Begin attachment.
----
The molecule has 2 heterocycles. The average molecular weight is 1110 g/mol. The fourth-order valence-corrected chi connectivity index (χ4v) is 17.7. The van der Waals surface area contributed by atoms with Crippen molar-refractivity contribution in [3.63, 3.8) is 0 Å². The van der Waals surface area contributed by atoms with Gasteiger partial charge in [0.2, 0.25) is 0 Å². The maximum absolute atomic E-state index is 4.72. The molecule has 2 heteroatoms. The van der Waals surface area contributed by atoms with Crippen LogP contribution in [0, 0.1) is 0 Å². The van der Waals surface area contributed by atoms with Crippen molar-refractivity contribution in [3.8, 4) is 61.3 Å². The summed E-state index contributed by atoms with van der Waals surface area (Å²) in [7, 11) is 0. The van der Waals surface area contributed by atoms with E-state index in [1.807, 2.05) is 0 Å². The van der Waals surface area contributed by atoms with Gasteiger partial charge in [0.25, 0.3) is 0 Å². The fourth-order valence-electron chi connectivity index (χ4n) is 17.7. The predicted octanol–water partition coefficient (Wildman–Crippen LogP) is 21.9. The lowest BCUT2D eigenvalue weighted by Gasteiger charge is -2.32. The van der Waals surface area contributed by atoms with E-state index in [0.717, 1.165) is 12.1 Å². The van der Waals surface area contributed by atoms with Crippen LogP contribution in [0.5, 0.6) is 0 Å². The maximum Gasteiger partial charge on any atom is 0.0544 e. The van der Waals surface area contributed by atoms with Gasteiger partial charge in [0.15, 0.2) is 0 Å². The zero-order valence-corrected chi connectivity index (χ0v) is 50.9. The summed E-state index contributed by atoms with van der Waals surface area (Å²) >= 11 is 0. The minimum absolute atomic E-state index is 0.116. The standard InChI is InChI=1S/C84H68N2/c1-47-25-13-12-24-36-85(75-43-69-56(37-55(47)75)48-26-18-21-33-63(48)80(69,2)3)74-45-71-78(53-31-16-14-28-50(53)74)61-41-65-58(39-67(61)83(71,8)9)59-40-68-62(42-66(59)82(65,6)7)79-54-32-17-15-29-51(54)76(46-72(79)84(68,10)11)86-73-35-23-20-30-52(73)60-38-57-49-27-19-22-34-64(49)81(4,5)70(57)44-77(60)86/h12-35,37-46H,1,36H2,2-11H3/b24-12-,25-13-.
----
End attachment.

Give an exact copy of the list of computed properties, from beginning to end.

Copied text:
The molecule has 2 heterocycles. The average molecular weight is 1110 g/mol. The fourth-order valence-corrected chi connectivity index (χ4v) is 17.7. The van der Waals surface area contributed by atoms with Crippen molar-refractivity contribution in [3.63, 3.8) is 0 Å². The van der Waals surface area contributed by atoms with Gasteiger partial charge in [0.2, 0.25) is 0 Å². The maximum absolute atomic E-state index is 4.72. The molecule has 2 heteroatoms. The van der Waals surface area contributed by atoms with Crippen LogP contribution in [0, 0.1) is 0 Å². The van der Waals surface area contributed by atoms with Crippen molar-refractivity contribution in [3.8, 4) is 61.3 Å². The summed E-state index contributed by atoms with van der Waals surface area (Å²) in [7, 11) is 0. The van der Waals surface area contributed by atoms with E-state index in [1.807, 2.05) is 0 Å². The van der Waals surface area contributed by atoms with Gasteiger partial charge in [0.25, 0.3) is 0 Å². The fourth-order valence-electron chi connectivity index (χ4n) is 17.7. The predicted octanol–water partition coefficient (Wildman–Crippen LogP) is 21.9. The lowest BCUT2D eigenvalue weighted by Gasteiger charge is -2.32. The van der Waals surface area contributed by atoms with E-state index in [0.717, 1.165) is 12.1 Å². The van der Waals surface area contributed by atoms with Crippen LogP contribution in [0.5, 0.6) is 0 Å². The maximum Gasteiger partial charge on any atom is 0.0544 e. The van der Waals surface area contributed by atoms with Gasteiger partial charge in [0.15, 0.2) is 0 Å². The zero-order valence-corrected chi connectivity index (χ0v) is 50.9. The summed E-state index contributed by atoms with van der Waals surface area (Å²) >= 11 is 0. The minimum absolute atomic E-state index is 0.116. The standard InChI is InChI=1S/C84H68N2/c1-47-25-13-12-24-36-85(75-43-69-56(37-55(47)75)48-26-18-21-33-63(48)80(69,2)3)74-45-71-78(53-31-16-14-28-50(53)74)61-41-65-58(39-67(61)83(71,8)9)59-40-68-62(42-66(59)82(65,6)7)79-54-32-17-15-29-51(54)76(46-72(79)84(68,10)11)86-73-35-23-20-30-52(73)60-38-57-49-27-19-22-34-64(49)81(4,5)70(57)44-77(60)86/h12-35,37-46H,1,36H2,2-11H3/b24-12-,25-13-.